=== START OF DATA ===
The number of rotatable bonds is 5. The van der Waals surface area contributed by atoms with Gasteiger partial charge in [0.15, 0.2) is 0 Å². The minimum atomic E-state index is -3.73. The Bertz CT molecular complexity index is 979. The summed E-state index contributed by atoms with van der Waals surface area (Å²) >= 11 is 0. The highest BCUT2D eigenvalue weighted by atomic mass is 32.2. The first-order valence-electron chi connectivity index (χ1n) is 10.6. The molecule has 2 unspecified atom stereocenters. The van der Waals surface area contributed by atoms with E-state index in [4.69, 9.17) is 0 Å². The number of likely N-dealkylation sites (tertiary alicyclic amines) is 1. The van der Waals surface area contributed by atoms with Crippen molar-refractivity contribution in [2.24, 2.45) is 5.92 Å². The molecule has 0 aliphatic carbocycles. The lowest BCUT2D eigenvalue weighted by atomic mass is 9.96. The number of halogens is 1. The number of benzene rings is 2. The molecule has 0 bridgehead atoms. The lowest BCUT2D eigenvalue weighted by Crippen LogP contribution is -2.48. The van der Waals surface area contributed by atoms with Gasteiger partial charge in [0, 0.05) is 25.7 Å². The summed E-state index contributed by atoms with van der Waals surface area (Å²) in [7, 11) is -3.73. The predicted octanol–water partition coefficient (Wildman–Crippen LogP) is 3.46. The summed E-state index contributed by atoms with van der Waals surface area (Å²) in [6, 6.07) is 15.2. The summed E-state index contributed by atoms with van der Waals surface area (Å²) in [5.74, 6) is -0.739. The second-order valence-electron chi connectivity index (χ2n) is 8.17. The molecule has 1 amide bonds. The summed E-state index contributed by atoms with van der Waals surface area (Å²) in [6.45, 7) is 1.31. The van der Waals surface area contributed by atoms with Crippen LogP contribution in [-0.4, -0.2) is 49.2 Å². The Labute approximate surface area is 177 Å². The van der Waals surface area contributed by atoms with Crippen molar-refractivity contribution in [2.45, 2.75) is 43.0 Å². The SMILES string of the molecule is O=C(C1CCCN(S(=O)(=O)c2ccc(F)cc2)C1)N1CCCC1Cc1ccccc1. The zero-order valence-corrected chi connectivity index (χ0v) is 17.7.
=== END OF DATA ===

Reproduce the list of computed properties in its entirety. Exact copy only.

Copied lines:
The number of rotatable bonds is 5. The van der Waals surface area contributed by atoms with Gasteiger partial charge in [0.15, 0.2) is 0 Å². The minimum atomic E-state index is -3.73. The Bertz CT molecular complexity index is 979. The summed E-state index contributed by atoms with van der Waals surface area (Å²) >= 11 is 0. The highest BCUT2D eigenvalue weighted by atomic mass is 32.2. The first-order valence-electron chi connectivity index (χ1n) is 10.6. The molecule has 2 unspecified atom stereocenters. The van der Waals surface area contributed by atoms with E-state index in [4.69, 9.17) is 0 Å². The number of likely N-dealkylation sites (tertiary alicyclic amines) is 1. The van der Waals surface area contributed by atoms with Crippen molar-refractivity contribution in [2.24, 2.45) is 5.92 Å². The molecule has 0 aliphatic carbocycles. The lowest BCUT2D eigenvalue weighted by atomic mass is 9.96. The number of halogens is 1. The number of benzene rings is 2. The molecule has 0 bridgehead atoms. The lowest BCUT2D eigenvalue weighted by Crippen LogP contribution is -2.48. The van der Waals surface area contributed by atoms with Gasteiger partial charge in [0, 0.05) is 25.7 Å². The summed E-state index contributed by atoms with van der Waals surface area (Å²) in [7, 11) is -3.73. The predicted octanol–water partition coefficient (Wildman–Crippen LogP) is 3.46. The summed E-state index contributed by atoms with van der Waals surface area (Å²) in [6, 6.07) is 15.2. The summed E-state index contributed by atoms with van der Waals surface area (Å²) in [5.74, 6) is -0.739. The second-order valence-electron chi connectivity index (χ2n) is 8.17. The molecule has 1 amide bonds. The summed E-state index contributed by atoms with van der Waals surface area (Å²) in [6.45, 7) is 1.31. The van der Waals surface area contributed by atoms with Crippen LogP contribution in [-0.4, -0.2) is 49.2 Å². The Labute approximate surface area is 177 Å². The van der Waals surface area contributed by atoms with Crippen molar-refractivity contribution in [2.45, 2.75) is 43.0 Å². The SMILES string of the molecule is O=C(C1CCCN(S(=O)(=O)c2ccc(F)cc2)C1)N1CCCC1Cc1ccccc1. The zero-order valence-corrected chi connectivity index (χ0v) is 17.7.